Road Trip


Standing at the rental car counter one ponders whether to take that mysterious outrageously expensive insurance package offered by that cute but not very knowledgeable customer service rep. Certainly if you don’t own a car of your own, one should load up on physical damage and liability right there on the spot-because there is nothing to fall back on. If you own a car, your auto policy will most likely provide physical damage (collision and other damage to the vehicle) and excess liability-as if you owned the rental car outright. Coverage would mirror your policy. Some insurance companies are a bit more generous and will agree to cover the rented vehicle for its entirety with no deductible. Rental companies are fussy about who is doing the driving so be sure to include on the agreement any other person that may take the wheel. If you rent a vehicle outside the U.S. or Canada, you are really on your own since your domestic auto policy will not protect you. Because of this it is best to rent from a major rental service where the rental documents are standard. Most personal umbrella policies will provide worldwide excess liability over what is provided by the rental. This is not universal so check with your insurance professional. If possible, have a rental official sign off on the condition of the car when you return it. Even if you have back up coverage for a rental, consider purchasing their insurance with no deductible-especially if the rental is short term. You will be driving a car you are not used to in unfamiliar territory and thus the possibility of a mishap is enhanced. So happy motoring and if you are really confused and apprehensive, take the train.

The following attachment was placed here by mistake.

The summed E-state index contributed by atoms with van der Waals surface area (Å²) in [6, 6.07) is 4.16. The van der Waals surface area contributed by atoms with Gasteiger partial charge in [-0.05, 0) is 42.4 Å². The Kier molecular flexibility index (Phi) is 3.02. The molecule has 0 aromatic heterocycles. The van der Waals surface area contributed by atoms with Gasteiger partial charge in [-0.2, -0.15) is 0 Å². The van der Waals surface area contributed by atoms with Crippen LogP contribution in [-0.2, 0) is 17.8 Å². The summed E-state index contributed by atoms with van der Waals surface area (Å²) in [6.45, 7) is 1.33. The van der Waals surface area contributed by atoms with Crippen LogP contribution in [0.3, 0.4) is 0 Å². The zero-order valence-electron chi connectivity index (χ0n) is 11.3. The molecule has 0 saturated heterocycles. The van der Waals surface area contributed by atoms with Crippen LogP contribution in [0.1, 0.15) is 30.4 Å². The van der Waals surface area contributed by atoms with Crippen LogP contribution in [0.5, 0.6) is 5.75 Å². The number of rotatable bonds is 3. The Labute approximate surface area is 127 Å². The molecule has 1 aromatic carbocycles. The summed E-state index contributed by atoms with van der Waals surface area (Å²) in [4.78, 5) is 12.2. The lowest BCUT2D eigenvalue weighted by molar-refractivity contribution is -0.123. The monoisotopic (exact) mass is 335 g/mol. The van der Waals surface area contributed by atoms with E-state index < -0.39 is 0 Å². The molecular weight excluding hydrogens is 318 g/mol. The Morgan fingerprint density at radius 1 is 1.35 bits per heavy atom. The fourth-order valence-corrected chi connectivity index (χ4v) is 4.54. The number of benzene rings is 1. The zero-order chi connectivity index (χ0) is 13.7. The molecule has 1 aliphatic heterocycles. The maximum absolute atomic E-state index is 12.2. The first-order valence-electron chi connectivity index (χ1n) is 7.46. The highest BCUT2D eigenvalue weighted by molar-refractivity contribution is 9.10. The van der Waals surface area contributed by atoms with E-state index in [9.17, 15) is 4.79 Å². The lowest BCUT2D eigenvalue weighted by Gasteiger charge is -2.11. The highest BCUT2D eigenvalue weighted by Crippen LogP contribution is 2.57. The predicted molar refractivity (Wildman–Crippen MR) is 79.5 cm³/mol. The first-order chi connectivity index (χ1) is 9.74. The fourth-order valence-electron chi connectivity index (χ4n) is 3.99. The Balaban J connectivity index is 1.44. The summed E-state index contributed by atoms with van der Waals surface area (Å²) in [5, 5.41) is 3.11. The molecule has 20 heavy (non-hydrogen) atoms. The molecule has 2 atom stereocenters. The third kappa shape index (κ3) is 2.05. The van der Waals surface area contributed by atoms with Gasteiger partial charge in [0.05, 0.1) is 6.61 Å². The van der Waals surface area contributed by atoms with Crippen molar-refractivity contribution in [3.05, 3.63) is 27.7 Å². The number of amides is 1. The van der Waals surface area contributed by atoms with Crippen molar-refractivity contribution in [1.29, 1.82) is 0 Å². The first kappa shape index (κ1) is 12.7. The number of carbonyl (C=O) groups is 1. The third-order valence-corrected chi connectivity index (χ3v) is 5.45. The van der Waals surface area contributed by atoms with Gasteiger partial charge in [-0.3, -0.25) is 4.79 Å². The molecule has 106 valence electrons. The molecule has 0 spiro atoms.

The author of this blog, Guy Hatfield CPCU CIC, can be reached at 203.256.5660.


“Nanny State”



With so many parents both working these days, there has been a proliferation of mother’s helpers, nannies, and live-ins to help with the kids. If you are at a fancy cocktail party the term, of course, is “au pair” to refer to these employees. Yes, they are employees if they are “regularly” working for you and, as such, are entitled to workers compensation benefits from you, their employer. Unfortunately, the Ct. workers compensation statute doesn’t define the term “regularly”. You don’t have to worry about the occasional baby sitter or the boy that mows the lawn but it is an issue for those who are putting in an average of 26 hours a week. If those in the latter category were to be injured for any reason while on duty, they are entitled to full medical benefits and loss of pay. The homeowner policy will not respond because there is exclusion for those entitled to workers compensation. The solution is to purchase a domestic workers compensation policy, which will provide the benefits mandated by statute. The cost is usually around $1000 a year. The cost for a caregiver nurse is usually higher. If you get the person through a service, the latter may provide a policy for you. The policy will provide benefits for any employee you may have. It does not require names. At the end of the year the insurance carrier will review with you the final tally of salaries paid and may charge an extra premium if it is more than forecasted.

So if you are going to hire that cute girl from Norway, call your agent and discuss the necessity of workers compensation.

The author of this blog, Guy Hatfield CPCU CIC, can be reached at 203.256.5660.


Safe Driving Tips for Everyone

As an insurance agent I get to see that magical progression into adulthood when the offspring of my clients receive their driver’s license. With this rite of passage comes an awesome responsibility on the part of the youngster. It is also important for the new motorist as well as the seasoned driver to understand and respect the dangers and risks involved in using an automobile. This might seem elementary, dear Watson, but most of us take driving for granted and lose focus on loss preventative techniques that will help keep us out of harms way.